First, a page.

He sees you when you’re sleeping. He knows when you’re awake. He’s got horns, hooves and an army of sinister elves, and his name sounds like a bad case of abdominal bloat. He is Krampus, the evil, twisted “shadow” of Santa Claus, and he has plenty of pain and destruction to rain down on one unlucky family that’s lost the Christmas spirit in this divertingly spooky lump of cinematic coal. Directed by Michael Dougherty with the same eye for lovingly detailed genre re-creation that shaped his 2009 indie-horror anthology, “Trick ’r Treat” (with 1984’s “Gremlins” as the obvious touchstone here), “Krampus” isn’t especially scary, but it generates goodwill nonetheless for treating its home-invasion-for-the-holidays setup with an appreciably straight face. While Yuletide horror movies haven’t set the box office on fire in recent years (“Black Christmas,” anyone?), Universal’s Dec. 4 release should enable word-of-mouth interest to build a steady winter following en route to home-format haunts.
Sensitive preteen Max (Emjay Anthony, “Chef”) is in for one lousy Christmas, from the moment his aunt Linda (Allison Tolman) and oafish uncle Howard (David Koechner) turn up on his doorstep with their tubby young hellspawn in tow (played by Maverick Flack, Queenie Samuel and Lolo Owen). Even worse, they’ve brought along their miserable old aunt Dorothy (Conchata Ferrell, “Two and a Half Men”), who immediately starts complaining about the food and decor, to the chagrin of Max’s already stressed-out parents, Tom (Adam Scott) and Sarah (Toni Collette). There’s some easy comic stereotyping going on here: Max and his family are a classy, educated, well-to-do and sympathetic bunch, while their obnoxious relatives are crass, slovenly, violent, and in love with football and guns. It doesn’t take long for tensions to flare on all sides and send Max running to his room, where, convinced that Christmas is ruined, he proceeds to rip up and throw away his handwritten letter to Santa.
Big mistake. A freak blizzard immediately sets in over the neighborhood, cutting off heat, electricity and phone/Internet access. Vaguely menacing-looking snowmen pop up in the yard, a delivery man turns up with some mysterious packages, and when Max’s older sister, Beth (Stefania LaVie Owen), decides to head over to visit her boyfriend, she never returns. But panic doesn’t really start to set in until Tom and Howard are mysteriously attacked outdoors by some freakish monstrosity that travels underground, Bugs Bunny-style, and tries to pull them under — at which point it becomes clear that something has gone very, very wrong indeed. Cue the requisite ironic rendition of “Silent Night” on the soundtrack, as Max and his family huddle together in the living room with the fire blazing merrily away, listening to weird crashes, scampering noises and impish laughter on the roof, and waiting for their predator to make himself known.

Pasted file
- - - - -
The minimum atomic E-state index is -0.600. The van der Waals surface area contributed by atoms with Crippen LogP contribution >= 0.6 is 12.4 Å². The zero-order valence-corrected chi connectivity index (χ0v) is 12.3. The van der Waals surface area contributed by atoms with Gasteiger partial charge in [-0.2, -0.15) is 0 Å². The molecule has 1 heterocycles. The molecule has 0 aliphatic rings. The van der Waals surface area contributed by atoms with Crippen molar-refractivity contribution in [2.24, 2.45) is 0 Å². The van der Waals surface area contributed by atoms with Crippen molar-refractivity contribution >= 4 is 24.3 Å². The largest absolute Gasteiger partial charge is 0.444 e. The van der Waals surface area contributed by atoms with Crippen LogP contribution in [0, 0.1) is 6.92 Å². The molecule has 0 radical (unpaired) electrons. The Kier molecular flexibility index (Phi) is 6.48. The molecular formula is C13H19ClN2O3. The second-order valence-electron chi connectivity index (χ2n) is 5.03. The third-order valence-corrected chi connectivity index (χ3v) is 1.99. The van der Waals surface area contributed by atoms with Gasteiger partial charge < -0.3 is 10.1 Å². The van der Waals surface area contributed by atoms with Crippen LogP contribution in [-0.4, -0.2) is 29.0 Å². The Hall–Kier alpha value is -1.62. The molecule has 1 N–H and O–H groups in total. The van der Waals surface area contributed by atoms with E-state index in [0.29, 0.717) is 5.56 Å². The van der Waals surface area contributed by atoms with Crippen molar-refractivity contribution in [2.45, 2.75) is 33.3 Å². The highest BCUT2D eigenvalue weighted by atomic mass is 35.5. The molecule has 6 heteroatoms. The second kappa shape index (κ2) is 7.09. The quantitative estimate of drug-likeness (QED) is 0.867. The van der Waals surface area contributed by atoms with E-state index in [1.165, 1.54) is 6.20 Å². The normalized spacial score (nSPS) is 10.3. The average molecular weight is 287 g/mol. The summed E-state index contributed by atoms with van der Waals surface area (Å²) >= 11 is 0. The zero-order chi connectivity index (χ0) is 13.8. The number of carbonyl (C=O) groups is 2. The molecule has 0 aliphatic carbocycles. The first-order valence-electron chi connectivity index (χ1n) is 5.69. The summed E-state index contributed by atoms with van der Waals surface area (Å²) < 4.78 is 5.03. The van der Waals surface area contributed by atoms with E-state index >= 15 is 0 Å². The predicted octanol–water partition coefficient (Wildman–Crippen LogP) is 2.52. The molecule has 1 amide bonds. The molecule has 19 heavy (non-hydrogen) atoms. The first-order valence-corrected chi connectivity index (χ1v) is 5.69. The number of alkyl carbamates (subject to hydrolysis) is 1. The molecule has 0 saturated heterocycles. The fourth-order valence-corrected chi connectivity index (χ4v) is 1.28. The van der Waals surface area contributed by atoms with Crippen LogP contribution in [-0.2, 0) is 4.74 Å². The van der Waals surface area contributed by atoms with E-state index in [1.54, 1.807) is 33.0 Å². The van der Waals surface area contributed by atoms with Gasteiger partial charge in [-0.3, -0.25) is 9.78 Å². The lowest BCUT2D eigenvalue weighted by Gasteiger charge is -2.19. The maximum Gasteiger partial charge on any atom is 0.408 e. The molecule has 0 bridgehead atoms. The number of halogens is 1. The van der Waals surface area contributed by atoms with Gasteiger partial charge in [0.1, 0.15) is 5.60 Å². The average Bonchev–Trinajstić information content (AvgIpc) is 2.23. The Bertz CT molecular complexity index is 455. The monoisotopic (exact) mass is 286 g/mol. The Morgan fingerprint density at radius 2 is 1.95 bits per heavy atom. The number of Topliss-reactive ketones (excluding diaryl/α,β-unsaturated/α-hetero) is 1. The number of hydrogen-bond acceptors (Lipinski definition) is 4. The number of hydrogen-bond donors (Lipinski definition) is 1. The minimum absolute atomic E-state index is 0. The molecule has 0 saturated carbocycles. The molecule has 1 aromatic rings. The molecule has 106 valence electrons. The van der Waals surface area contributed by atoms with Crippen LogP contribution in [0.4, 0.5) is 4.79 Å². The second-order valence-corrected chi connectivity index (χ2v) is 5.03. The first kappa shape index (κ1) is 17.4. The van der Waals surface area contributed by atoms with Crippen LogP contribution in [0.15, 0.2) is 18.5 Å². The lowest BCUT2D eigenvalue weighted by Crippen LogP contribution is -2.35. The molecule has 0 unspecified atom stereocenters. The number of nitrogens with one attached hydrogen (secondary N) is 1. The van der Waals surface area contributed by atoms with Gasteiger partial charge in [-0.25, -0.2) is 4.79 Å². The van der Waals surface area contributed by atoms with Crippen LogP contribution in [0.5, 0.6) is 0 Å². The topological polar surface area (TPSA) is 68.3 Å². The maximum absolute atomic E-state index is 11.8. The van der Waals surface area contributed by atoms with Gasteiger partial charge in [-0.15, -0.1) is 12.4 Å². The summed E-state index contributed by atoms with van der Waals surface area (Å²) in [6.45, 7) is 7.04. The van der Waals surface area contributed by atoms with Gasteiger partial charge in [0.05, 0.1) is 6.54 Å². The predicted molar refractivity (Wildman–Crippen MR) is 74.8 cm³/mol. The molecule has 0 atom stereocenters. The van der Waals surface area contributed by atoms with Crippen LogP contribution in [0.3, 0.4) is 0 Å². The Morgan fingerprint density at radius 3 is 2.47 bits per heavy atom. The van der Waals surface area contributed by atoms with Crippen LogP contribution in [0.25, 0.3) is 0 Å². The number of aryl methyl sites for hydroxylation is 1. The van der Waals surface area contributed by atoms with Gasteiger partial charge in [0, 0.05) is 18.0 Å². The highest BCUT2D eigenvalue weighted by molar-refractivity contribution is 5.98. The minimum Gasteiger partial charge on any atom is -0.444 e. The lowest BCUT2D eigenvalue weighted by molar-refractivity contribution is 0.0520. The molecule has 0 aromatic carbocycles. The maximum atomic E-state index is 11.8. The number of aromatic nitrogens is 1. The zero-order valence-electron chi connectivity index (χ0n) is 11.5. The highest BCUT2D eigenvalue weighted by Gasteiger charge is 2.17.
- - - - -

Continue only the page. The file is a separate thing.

It falls to Max’s wise old grandmother, Omi (Austrian-born actress Krista Stadler, stealing every scene), to explain that these terrible happenings are the work of Krampus, a mythic, malevolent creature who comes not to reward the nice but to curse, punish and torture the naughty — or rather, those wee tots who have had their holiday joie de vivre choked out of them by the family from hell. Omi recalls her own childhood encounter with Krampus in a lovely, eerie animated sequence that roots the film’s mythology in a history of pre-Christian, German-speaking Alpine folklore. It’s unlikely that the ancestors who passed down those stories ever dreamed that Krampus’ minions would one day take the form of miniature gingerbread men running amok with a nail gun, or a hideous clown doll (shades of “It,” or perhaps Joe Dante’s “The Hole”) who turns one of Max’s relatives into an early Christmas dinner.
There’s nothing particularly interesting about the way Dougherty (who wrote the script with Todd Casey and Zach Shields) orchestrates the movie’s increasingly freakish and frenzied attacks in enclosed spaces, and his visual approach in these moments — shoving the camera in the actors’ faces while they do their best impression of Tippi Hedren in “The Birds” — seems rudimentary at best. But shooting with d.p. Jules O’Loughlin on a palette of gray, snow-choked exteriors and dim, firelit interiors, he conjures a palpable mood of abandonment and isolation, and of unseen terrors lying in wait, forcing family members who could barely stand each other minutes ago to become unexpected allies. (The class condescension melts away in due course, too: Those guns sure do come in handy.)
By the time the dread Krampus finally rears his horned, red-cloaked head, it’s clear Dougherty is treating his material with the utmost seriousness, sans winking or campiness, and with an atmosphere of grim relentlessness that seeps in like a winter chill. “Krampus” stays well within the relatively bloodless confines of PG-13 horror, but it’s precisely the opposite of family-friendly. The faux-reassuring final scenes may have you misting up as readily as “A Christmas Carol” or even “Home Alone,” but let’s just say you’d better watch out.